• “An Oral History Project: Recording recollections of the school boycotts c. 1984 -1987 in Grahamstown, South Africa” in The Australasian Review of African Studies, 24, no. 1 (2002): 38-50.

Book chapter

"George McCall Theal and South African history textbooks: Enduring influence of settler historiography in descriptions of the fifth ‘Frontier War’ 1818-19” in Orb and Sceptre: Studies in British imperialism and its legacies, in Honour of Norman Etherington, Peter Limb, ed. (Melbourne, Monash University ePress, 2008), 06.01-06.15.

Conference Proceedings
Co-authored with Elena Kolesova.
“White-washing and brain-washing: A comparative study of the narrative strategies and descriptions of the Russo-Japanese War in Japanese and Russian history textbooks, ca. 1997-2010”, The 19th New Zealand Asian Studies Society International Conference, 2011. Massey University, Palmerston North, New Zealand, 2 – 4 July 2011. (December, 2011)

Publication for general public

  • “Shogun and Samurai” and “Warriors and Emperors” in Historical Atlas, Geoffrey Warwo, chief consultant, (Sydney: Simon and Schuster Australia, 2008), 132-133 and 254-255 respectively.

Book reviews

  • Review of Japan's Motorcycle Wars, by Jeffrey Alexander. International Journal of Motorcycle Studies, vol. 8, no. 2 (Fall), 2012,
  • June A. Gordon, Hidenori Fujita, Takehiko Kariya and Gerald LeTendre (eds.), Challenges to Japanese Education: Economics, Reform, and Human Rights. (New York, 2010). Pacific Affairs, vol. 84, no. 1 (2011): 161-163.
  • Yoshiko Nozaki. War, Memory, Nationalism and Education in Postwar Japan, 1945-2007: The Japanese history textbook controversy and Ienaga Saburo’s court challenges. (Abingdon, 2008). The Japanese Studies, 30, no. 2 (2010): 305-306.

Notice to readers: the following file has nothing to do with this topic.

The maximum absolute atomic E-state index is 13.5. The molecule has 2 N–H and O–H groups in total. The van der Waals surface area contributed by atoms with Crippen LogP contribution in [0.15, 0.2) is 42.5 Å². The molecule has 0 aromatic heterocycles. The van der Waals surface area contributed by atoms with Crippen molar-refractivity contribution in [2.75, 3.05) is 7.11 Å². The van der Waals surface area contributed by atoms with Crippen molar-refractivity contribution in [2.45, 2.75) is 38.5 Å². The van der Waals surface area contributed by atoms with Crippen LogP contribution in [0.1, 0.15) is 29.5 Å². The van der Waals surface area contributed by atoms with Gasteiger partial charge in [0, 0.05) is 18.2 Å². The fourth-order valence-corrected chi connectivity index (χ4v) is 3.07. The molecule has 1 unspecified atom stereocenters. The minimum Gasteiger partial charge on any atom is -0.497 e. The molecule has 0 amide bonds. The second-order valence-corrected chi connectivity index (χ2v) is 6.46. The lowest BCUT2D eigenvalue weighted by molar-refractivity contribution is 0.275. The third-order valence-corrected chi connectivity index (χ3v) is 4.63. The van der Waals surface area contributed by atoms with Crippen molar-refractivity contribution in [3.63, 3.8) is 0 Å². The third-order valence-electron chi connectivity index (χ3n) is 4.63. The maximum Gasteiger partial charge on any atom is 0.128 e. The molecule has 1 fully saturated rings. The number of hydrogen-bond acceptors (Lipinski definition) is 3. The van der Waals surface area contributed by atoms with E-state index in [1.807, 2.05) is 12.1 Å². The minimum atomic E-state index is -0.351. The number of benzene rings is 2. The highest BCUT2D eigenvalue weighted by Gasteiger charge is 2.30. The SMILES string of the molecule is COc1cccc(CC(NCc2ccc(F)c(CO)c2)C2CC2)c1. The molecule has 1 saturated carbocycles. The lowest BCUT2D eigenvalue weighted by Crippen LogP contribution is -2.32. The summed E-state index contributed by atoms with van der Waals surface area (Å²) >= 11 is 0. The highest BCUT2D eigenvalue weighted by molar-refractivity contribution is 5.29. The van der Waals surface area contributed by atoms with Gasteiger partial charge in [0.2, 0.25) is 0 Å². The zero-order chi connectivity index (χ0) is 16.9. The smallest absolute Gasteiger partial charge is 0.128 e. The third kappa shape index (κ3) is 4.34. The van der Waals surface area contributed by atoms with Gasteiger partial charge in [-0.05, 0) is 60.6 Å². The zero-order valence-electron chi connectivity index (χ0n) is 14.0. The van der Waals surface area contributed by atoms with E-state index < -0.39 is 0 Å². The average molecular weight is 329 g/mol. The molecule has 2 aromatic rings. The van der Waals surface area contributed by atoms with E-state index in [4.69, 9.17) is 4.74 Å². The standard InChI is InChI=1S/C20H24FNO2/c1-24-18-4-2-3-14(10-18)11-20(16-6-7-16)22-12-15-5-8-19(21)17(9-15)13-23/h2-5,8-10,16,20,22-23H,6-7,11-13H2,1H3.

• Linda K. Menton, Noren W. Lush, Eileen H. Tamura and Chance I. Gusukuma. The Rise of Modern Japan (Honolulu, 2003), Japanese Studies, 26, no. 1 (2006): 116-117.
  • Frank J. Schwartz and Susan J. Pharr (eds.). The State of Civil Society in Japan. (Cambridge, 2003), Japanese Studies, 26, no. 2 (2006): 247-249.
  • Mari Yamamoto. Grassroots Pacifism in Post-War Japan: The rebirth of a nation (London, 2004), Graduate Journal of Asia-Pacific Studies, 4, no. 1 (2006): 109-111.
  • Saleem Badat, Nico Cloete, Teboho Moja and Pundy Pillay. National Policy and a Regional Response in South African Higher Education (Oxford, 2004), The Australasian Review of African Studies, 25, no. 1 (2005): 89-91.
  • Various Contributors. Kyôkasho kara kesareru ‘Sensô’ (‘Wars That Get Deleted From Textbooks) (Tokyo, 2004) and Christopher Barnard, Language, Ideology and Japanese History Textbooks (London, 2003), Internasionale Schulbuchforschung (International Textbook Research), 27 (2005): 1-6.
  • Richard J. Samuels. Machiavelli’s Children: Leaders and their legacies in Italy and Japan (Ithaca, 2003), Japanese Studies, 25, no. 3 (2005): 315-317.

External site: http://usp-fj.academia.edu/RyotaNishino